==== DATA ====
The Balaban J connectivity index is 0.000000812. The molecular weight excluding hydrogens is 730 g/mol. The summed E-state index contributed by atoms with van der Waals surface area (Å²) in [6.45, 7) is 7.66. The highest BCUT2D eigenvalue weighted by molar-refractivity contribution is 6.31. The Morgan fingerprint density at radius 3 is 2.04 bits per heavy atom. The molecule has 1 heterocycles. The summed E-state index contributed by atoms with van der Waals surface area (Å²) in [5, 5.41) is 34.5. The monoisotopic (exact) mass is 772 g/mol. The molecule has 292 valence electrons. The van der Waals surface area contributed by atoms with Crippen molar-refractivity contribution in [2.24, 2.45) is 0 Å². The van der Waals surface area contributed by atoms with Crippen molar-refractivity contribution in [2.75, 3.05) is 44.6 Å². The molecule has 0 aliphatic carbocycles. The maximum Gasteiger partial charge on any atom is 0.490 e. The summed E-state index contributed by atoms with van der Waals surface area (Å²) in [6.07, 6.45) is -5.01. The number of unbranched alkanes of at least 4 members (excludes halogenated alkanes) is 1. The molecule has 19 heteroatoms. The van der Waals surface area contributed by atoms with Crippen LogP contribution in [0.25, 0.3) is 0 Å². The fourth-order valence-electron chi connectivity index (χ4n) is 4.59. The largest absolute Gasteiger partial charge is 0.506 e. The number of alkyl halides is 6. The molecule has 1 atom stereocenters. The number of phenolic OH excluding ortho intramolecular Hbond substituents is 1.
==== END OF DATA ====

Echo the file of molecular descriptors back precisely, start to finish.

The Balaban J connectivity index is 0.000000812. The molecular weight excluding hydrogens is 730 g/mol. The summed E-state index contributed by atoms with van der Waals surface area (Å²) in [6.45, 7) is 7.66. The highest BCUT2D eigenvalue weighted by molar-refractivity contribution is 6.31. The Morgan fingerprint density at radius 3 is 2.04 bits per heavy atom. The molecule has 1 heterocycles. The summed E-state index contributed by atoms with van der Waals surface area (Å²) in [5, 5.41) is 34.5. The monoisotopic (exact) mass is 772 g/mol. The molecule has 292 valence electrons. The van der Waals surface area contributed by atoms with Crippen molar-refractivity contribution in [2.24, 2.45) is 0 Å². The van der Waals surface area contributed by atoms with Crippen molar-refractivity contribution in [2.75, 3.05) is 44.6 Å². The molecule has 0 aliphatic carbocycles. The maximum Gasteiger partial charge on any atom is 0.490 e. The summed E-state index contributed by atoms with van der Waals surface area (Å²) in [6.07, 6.45) is -5.01. The number of unbranched alkanes of at least 4 members (excludes halogenated alkanes) is 1. The molecule has 19 heteroatoms. The van der Waals surface area contributed by atoms with Crippen LogP contribution in [0.25, 0.3) is 0 Å². The fourth-order valence-electron chi connectivity index (χ4n) is 4.59. The largest absolute Gasteiger partial charge is 0.506 e. The number of alkyl halides is 6. The molecule has 1 atom stereocenters. The number of phenolic OH excluding ortho intramolecular Hbond substituents is 1.